Passion isn’t prohibition

Alcohol being poured away during prohibition

It’s fair to say that the last few weeks has seen a ramping up of the debate on all sides of the arguments concerning the gambling industry.

Some of the debate has been worthwhile, but a fair amount has also been extremely unhelpful, not least some of the language used.

In many quarters there seems to be an obsession with comparing gambling harms to alcohol, tobacco and illegal drugs.  J4P appreciates this and at times it’s unavoidable, but everyone’s ‘addiction’ is different, so trying to compare all the ‘addictions’ associated with one industry is impossible let alone between industries.  It’s not a competition as to which industry is best or worst, it’s about trying to better understand each person’s ‘addiction’ and the best ways to stop said addictions happening, continuing or reoccurring.  The latter is a huge problem in the case of gambling.

This blog isn’t going to point fingers at named individuals, this has never been the role of J4P, except for a tiny number of people who often ‘through the first stone’ or struggle regularly to tell the truth.

The clue to the rest of this blog is the title.  The word prohibitionist seems to be taking prominence in debates about gambling, so what is the definition of prohibition: “Prohibition is the act of forbidding or outlawing something” (

As discussed later prohibition and UK gambling is a fallacy any time soon, however there is certainly passion.  This is perhaps best defined as ‘a passion for‘, e.g. “An extreme interest in or wish for doing something” (  In this case it is a passion for making the gambling industry as safe and fair as possible.  This isn’t prohibition, in fact it bears no resemblance to it.

If you’ve used the word prohibitionists recently in relation to the Gambling Related Harm All Party Parliamentary Group (APPG) and their supporters, you either don’t understand English or you have an agenda for doing so.  Just take five minutes to think about Iain Duncan-Smith a prominent member of the APPG and think how silly you’re making yourself look.  Whether you agree with Mr Duncan-Smith’s political views or not can you ever imagine him being in favour of prohibition?  The concept is ridiculous.

It’s perfectly understandable that some members and supporters of the APPG will display passion.  Some have been reading about and listening to harrowing stories of gambling harm.  Some have experienced harm, including gambling related suicides in their families.  Unless you have a ‘heart of stone’ this has an effect on you.  At J4P we’ve been reading these stories for 4-years now, but even now another story comes along that ‘knocks you sideways’.  Try reading detailed explanations of failed suicide attempts caused by gambling and you may appreciate why people are showing passion.  J4P would argue that it’s amazing some of the APPG members and their supporters aren’t prohibitionists.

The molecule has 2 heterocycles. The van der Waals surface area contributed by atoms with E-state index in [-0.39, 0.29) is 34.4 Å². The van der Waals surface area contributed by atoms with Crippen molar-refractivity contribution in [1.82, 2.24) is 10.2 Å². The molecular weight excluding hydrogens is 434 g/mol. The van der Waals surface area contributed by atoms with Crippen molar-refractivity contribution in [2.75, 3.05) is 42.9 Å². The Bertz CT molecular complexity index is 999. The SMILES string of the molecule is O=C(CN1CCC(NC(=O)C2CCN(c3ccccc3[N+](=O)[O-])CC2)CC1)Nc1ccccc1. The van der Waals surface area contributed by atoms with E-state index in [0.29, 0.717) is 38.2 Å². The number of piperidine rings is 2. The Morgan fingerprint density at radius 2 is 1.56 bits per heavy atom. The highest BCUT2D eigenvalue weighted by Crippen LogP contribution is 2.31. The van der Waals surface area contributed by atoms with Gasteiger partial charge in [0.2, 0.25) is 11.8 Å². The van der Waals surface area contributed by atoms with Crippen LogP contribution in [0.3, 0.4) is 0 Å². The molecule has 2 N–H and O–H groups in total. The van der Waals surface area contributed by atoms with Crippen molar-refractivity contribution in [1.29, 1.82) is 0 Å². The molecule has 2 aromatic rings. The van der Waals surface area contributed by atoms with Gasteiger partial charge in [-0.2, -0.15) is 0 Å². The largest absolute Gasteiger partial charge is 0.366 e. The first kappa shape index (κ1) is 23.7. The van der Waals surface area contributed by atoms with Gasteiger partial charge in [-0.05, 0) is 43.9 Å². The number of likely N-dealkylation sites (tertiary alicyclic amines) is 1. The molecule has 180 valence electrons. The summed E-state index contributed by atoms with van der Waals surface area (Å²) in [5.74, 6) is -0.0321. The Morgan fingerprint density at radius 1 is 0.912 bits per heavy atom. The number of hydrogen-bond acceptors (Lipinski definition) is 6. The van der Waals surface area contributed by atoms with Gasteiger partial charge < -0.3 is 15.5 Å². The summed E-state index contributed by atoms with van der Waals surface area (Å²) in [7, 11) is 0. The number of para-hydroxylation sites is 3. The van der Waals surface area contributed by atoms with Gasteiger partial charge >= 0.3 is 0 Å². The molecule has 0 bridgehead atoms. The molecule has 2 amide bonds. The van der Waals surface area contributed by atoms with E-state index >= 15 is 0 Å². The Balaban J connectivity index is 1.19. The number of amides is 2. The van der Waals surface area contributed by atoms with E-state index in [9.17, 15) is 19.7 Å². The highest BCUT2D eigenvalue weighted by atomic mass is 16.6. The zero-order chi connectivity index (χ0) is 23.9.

Thankfully the large group of people J4P has contact with realise that prohibition is a worse option than a well regulated licensed industry.  There will always be discussions about what form regulation should take.  This is perfectly understandable and reflects what is presently happening.  These arguments DO NOT include prohibition.

Those people who write about their right to gamble being taken away (prohibition) live in a different world from J4P, e.g. a fantasy world.  All those who do unpaid work for J4P bet.  Except for the gambling companies who’ve restricted our accounts we can bet or gamble if we wish 24/7, 365 days per annum in the UK.  Like the rest of the UK population we are bombarded with gambling marketing.  Does anyone with ‘half an ounce of common sense’ believe the UK is going to go from the present status quo to prohibition any time soon?  As stated, if you do, you’re making yourself look silly.

The exception to this, is if you recognise that the same language has been used by tobacco, alcohol and junk food/sugary drink lobbyists for decades, so why not try it for gambling.  J4P’s suspicion is that it’s nothing to do with people being silly, far from it.  It’s a ‘language PR campaign’ being used by well informed people.

It’s a campaign that will recruit those with certain views about government intervention and free markets, and those who like a bet but don’t take the time to read about what is really happening concerning future regulation.  Despite decades of crying prohibition by lobbyists people are still smoking, still drinking and still eating junk food.  Companies are making billions out of these products worldwide the same as gambling companies will continue to do from gambling for the foreseeable future.

The use of the word prohibition is nothing more than a slogan with the objective of recruiting supporters in order to slow down the constructive changes that are needed to make gambling safer without taking the option of being able to gamble safely away for those who wish to.

Please never take anyone seriously who ‘shouts’ about the danger of gambling prohibition in the UK.  They are much more likely to be a danger to the aims of a safer and fairer future gambling industry than a help.